Market Lamb Project Guide: Healthcare Management
Showing market lambs is an exciting livestock project for 4-H and Future Farmers of America (FFA) youth. Putting in hard work by exercising and showing your lamb at home often pays off at the show. The success you have with your lamb depends a lot on an effective healthcare management program. If you raise your own lambs from birth, you should keep complete and accurate records of the vaccination and feeding program. If you buy your lambs, be sure to get the vaccination and feeding program that the producer used. This will allow you to understand what has been done to the lambs so you can maintain an effective healthcare management program.
Watch your lambs every day for changes in their behavior and attitude. One sign to look for is the lamb going off feed. This is a signal of a health problem, and you need to take action to help your animal recover completely. A big part of an effective healthcare program is disease prevention, which includes vaccinations, deworming, hoof care, and medications in feed.
This guide will provide an overview of common diseases and other conditions found in lambs, signs to look for to determine if your lamb is infected, and preventive measures to take.
Enterotoxemia (Overeating Disease)
Enterotoxemia, also called overeating disease, typically occurs in lambs that are fed rations designed to promote rapid growth (high average daily gain), where the type or amount of feed has changed drastically. When these situations occur, bacteria in the intestines can multiply too quickly and produce deadly levels of toxins. Enterotoxemia gives no warning signs and is not treatable. Death is often the first clear sign of the disease in your flock. It usually occurs within 2 hours of the start of any noticeably strange behavior.
The key to preventing overeating disease is to vaccinate against it. The vaccine protects specific bacteria in the intestines, including clostridium perfringens (types C and D). If you buy lambs that have not been vaccinated for overeating disease, get them vaccinated the day you purchase them. An effective vaccination program for overeating disease includes two vaccinations, with the first injection given before the feeding period and a booster shot (a second injection) given 2 to 3 weeks later. Additional boosters can be given at 2- to 3-month intervals.
In addition to vaccinating, you can help prevent overeating disease in other ways. When you change rations or switch to a different feed, make changes gradually. Over the course of days or weeks, increase the amount of new feed as you decrease the amount of old feed until the lamb is on the new ration completely. Another feeding strategy that reduces overeating is to feed lambs at regular intervals each day and to mix the ration properly before serving it.
If you feed lambs as a group, make sure all the lambs are about the same size and there is enough trough space for all of them to eat. Smaller lambs may not be able to eat enough, as larger, more aggressive lambs could eat too much or keep smaller lambs away from the feed trough. When given the chance to eat, small lambs may then eat too much of the ration. Close all doors to feed rooms and securely close feed storage bins to keep lambs out of excess feed. If you give a lamb extra feed because it still seems hungry after eating its ration, it may overeat. When at livestock shows, it is important to close the gate to your lamb’s pen securely and to use a muzzle to prevent overeating. Lambs may try to get out of their pens, especially at night when the barn is empty, and eat extra feed. Even if the extra food intake doesn’t kill it, the lamb may become sick for several days and not show very well.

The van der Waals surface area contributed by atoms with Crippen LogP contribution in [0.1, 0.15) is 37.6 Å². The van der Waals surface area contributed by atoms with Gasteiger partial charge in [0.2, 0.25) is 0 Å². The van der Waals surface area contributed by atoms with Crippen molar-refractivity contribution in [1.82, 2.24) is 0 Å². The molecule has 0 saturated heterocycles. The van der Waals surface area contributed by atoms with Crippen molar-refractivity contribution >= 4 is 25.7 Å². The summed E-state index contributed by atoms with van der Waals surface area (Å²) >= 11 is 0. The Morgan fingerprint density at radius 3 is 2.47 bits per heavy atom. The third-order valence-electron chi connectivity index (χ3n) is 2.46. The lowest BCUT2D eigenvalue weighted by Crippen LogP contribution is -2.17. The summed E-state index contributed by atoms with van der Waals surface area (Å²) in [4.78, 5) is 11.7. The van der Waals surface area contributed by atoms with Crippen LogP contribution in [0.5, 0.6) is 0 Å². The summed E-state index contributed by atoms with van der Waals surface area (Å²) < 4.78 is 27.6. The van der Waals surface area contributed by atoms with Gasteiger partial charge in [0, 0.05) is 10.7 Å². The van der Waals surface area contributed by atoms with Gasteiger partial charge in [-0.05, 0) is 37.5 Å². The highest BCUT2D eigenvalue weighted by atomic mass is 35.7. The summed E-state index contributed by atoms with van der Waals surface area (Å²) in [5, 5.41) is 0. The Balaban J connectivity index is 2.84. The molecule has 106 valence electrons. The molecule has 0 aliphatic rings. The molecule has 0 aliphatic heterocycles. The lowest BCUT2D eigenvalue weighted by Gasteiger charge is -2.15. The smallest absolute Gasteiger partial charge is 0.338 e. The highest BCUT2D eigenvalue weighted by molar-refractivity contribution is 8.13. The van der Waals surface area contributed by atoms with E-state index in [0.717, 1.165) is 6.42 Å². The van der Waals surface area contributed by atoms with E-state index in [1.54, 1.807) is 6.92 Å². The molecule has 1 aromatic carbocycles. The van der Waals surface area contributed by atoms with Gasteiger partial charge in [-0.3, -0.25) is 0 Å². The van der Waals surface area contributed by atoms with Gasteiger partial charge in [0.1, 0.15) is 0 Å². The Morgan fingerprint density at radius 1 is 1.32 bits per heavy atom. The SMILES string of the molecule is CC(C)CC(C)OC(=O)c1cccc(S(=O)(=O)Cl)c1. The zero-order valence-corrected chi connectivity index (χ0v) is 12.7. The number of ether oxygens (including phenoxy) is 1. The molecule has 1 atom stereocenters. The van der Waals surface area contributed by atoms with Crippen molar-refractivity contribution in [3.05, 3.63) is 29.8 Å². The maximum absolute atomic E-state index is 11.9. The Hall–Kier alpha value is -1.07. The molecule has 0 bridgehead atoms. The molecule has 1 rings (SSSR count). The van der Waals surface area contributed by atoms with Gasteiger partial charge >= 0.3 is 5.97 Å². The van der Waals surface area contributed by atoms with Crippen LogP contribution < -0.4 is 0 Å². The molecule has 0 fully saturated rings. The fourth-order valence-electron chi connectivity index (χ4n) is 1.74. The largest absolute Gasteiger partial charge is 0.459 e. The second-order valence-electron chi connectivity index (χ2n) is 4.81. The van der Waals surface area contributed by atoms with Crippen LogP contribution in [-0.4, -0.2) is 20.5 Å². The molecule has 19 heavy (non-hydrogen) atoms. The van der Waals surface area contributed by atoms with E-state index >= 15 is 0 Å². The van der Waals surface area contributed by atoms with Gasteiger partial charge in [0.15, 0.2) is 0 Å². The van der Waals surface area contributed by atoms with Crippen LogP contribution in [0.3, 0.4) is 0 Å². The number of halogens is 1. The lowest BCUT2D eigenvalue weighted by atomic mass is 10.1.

Like horses, lambs are very susceptible to tetanus. Lambs should be vaccinated with a tetanus toxoid to achieve long-term protection. This vaccination can be administered with clostridium perfringens types C and D (for overeating disease) in a CDT toxoid. If your lamb gets a cut or puncture wound and you are not sure of the lamb’s immunization record, a single tetanus antitoxin should be administered for immediate protection.
Internal Parasites (Worms)
Lambs often get infested with internal parasites, but you can prevent and control infestation with the right treatment. As with all diseases, focus on preventing internal parasites in your lambs. Part of the prevention program involves proper nutrition. A well-fed, healthy lamb can tolerate more parasites than an underfed, sick lamb can.
Internal parasites can damage lambs in a couple of ways. Developing larvae can damage the glandular cells of the stomach and disturb the digestive process. Also, Haemonchus contortus, a ravenous bloodsucking worm, can remove lots of blood from a lamb. The lamb may become anemic because it is not able to replace the rapid loss of blood. Anemia keeps the lamb from getting enough oxygen to tissues in the body and can cause death.
There are several symptoms of internal parasites in lambs. These include loss in body condition, listlessness, scouring, bottle jaw (fluid between the jaws), gum paleness, and a loss of reddish color inside the eyelids. The presence of tapeworms is evident when small, white specks appear in the fecal droppings. Tapeworms live in the small intestines and are transmitted to sheep by a small, nonparasitic mite that lives on grass.
To prevent internal parasites, deworm regularly. Lambs should be dewormed every 30 days for best results. This helps the lamb achieve its growth potential. Several sheep dewormers are available in a drench or bolus form that control internal parasites effectively. Talk to your veterinarian to decide on a deworming program that best fits your situation. You can also submit lamb stool samples to your veterinarian to help identify the most effective prevention program.
Coccidiosis is an intestinal tract infection that nearly every young lamb gets. However, lambs become immune with time. Lambs can get coccidia when they eat feed contaminated with manure or drink dirty water. Generally, problems with coccidiosis occur in small, crowded pens that have wet bedding and are contaminated with feces. Physical stresses like bad weather, handling, and transportation can increase the likelihood of a lamb’s contracting coccidiosis.
Coccidiosis infects the small intestines of sheep. Blood is not visible in the feces of sheep as it is in cattle, where most damage occurs in the colon and rectum. A symptom of coccidiosis is a “pea soup” diarrhea that has a strong, distinctive odor. A veterinarian can diagnose coccidiosis from a fecal sample and prescribe medicine to treat the lamb. To help prevent coccidiosis, practice good sanitation by cleaning pens and feed and water troughs thoroughly.
Foot Rot and Foot Scald